In our busy, 24/7 connected modern lives, the focus tends to sway heavily on work and family commitments and taking time for pure fun seems to be something we remember we once did, but no longer do! Somewhere between childhood and adulthood, we’ve stopped playing.
But just because we’re adults, that doesn’t mean we have to take ourselves so seriously and make life all about work. We all need to play.
The late A. Bartlett Giamatti, former president of Yale University and one-time commissioner of Major League Baseball said, “You can learn more about a society by observing the way they play as opposed to how they work.”
Our high tech life with its accelerated pace has fostered a culture that seems to be always working, always rushed, and always connected digitally.
Being connected digitally does not equal being connected to our inner needs.
And, although “zoning out” in front of a TV or computer can be a relief from all those feelings of overload, Instead of engaging in play and fun to find some relief from all their commitments, there are some studies showing that up to 79% of adults simply zone out in front of the TV or computer.
Play is not just essential for children, it’s essential for adults too. In order to maintain balance in our lives, and for our ultimate well-being, play is important.
Lenore Terr, a psychiatrist at the University of California, San Francisco, and author of Beyond Love and Work: Why Adults Need to Play, argues that play is crucial at every stage of life. In play, we discover pleasure, we release the stresses of our busy lives and acquire a sense of freedom like when we were children without all the responsibilities of adulthood.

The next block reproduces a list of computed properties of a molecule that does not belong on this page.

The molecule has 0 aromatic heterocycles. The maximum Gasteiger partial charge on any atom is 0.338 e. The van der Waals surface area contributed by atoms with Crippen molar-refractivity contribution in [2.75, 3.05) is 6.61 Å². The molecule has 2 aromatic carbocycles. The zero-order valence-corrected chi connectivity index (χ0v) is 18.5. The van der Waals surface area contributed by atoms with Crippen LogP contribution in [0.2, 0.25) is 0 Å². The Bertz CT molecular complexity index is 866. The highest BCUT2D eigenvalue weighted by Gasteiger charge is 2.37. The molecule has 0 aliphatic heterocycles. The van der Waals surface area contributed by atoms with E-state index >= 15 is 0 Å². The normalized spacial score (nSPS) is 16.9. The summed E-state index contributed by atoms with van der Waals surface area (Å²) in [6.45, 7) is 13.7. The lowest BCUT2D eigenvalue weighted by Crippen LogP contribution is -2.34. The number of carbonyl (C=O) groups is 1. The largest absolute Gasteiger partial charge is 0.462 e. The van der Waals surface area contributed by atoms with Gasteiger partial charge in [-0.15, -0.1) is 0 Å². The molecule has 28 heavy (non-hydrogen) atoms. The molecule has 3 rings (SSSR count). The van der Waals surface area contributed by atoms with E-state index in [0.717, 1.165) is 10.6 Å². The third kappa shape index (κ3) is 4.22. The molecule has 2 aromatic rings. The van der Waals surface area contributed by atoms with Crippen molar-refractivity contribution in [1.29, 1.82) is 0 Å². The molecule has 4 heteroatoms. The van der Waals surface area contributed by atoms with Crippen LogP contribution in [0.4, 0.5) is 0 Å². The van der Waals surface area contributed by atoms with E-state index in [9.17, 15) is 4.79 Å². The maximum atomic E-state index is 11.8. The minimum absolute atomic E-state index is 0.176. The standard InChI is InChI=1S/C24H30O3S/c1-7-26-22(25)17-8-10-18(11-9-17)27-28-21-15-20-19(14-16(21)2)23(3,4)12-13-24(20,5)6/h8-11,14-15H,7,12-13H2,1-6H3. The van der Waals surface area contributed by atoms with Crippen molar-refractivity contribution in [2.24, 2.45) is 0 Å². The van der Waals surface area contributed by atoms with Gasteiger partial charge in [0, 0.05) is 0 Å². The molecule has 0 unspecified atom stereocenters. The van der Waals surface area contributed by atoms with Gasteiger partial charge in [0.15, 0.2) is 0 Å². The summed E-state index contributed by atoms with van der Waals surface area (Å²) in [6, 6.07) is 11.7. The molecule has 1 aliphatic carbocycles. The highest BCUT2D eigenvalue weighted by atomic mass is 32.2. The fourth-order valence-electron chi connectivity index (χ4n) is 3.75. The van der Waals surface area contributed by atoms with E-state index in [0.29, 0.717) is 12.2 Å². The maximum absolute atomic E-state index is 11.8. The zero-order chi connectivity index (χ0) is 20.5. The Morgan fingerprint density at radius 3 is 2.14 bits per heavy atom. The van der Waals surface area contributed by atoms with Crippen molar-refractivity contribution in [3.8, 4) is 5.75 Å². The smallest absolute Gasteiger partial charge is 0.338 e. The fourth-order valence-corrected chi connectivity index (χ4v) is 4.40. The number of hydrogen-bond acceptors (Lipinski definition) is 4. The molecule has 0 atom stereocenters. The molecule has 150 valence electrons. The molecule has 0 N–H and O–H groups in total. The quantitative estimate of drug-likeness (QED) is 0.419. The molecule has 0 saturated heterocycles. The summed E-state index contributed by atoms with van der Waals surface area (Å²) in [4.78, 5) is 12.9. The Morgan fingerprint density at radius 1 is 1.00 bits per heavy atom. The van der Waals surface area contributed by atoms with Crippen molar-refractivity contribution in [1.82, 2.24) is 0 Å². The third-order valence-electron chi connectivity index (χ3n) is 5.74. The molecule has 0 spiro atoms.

“Play is a lost key,” Terr writes. “It unlocks the door to ourselves.”
When we are completely involved in play our cares and worries disappear. Sailing, playing a game of tennis, or being thoroughly engrossed in a good novel, we feel pleasurably alive and light-hearted. There is nothing like play that allows us to be present in the moment.
If you feel like you don’t have enough play time in your life (and who doesn’t), try these suggestions:
- Turn-off. Turn off the television, computer, beeper and cell phone for at least two hours a day.
- Let your mind wander. Recall what you used to enjoy doing or what you always wanted to do before we became so technology-oriented.
- Include others. Invite someone over to play, just like you used to when you were a kid. Nothing planned, nothing structured. Let your play evolve naturally.
- Use your furry children. Our furry children love to play too and are a wonderful way to easily be in the moment as you engage with them and feel the pure joy of playing.
- Think physical. Go for a walk, ride your bike, rent some skates, break out the croquet set from the basement, go for a swim or a run.
- Pretend. Pretend you don’t have any cares or worries. Pretend you have all the time in the world to laugh and play and enjoy. Pretend there is no moment other than this.
The benefits of play are extensive, but in a nutshell: play feels good-gets your endorphins rolling out and allows you to be carefree, in the moment and loving life.
Any time you have the choice of whether to work “just one more hour” or give yourself over to play, consider what Ralph Waldo Emerson said, “This time, like all times, is a very good one, if we but know what to do with it.”
Now, are you ready to go and play?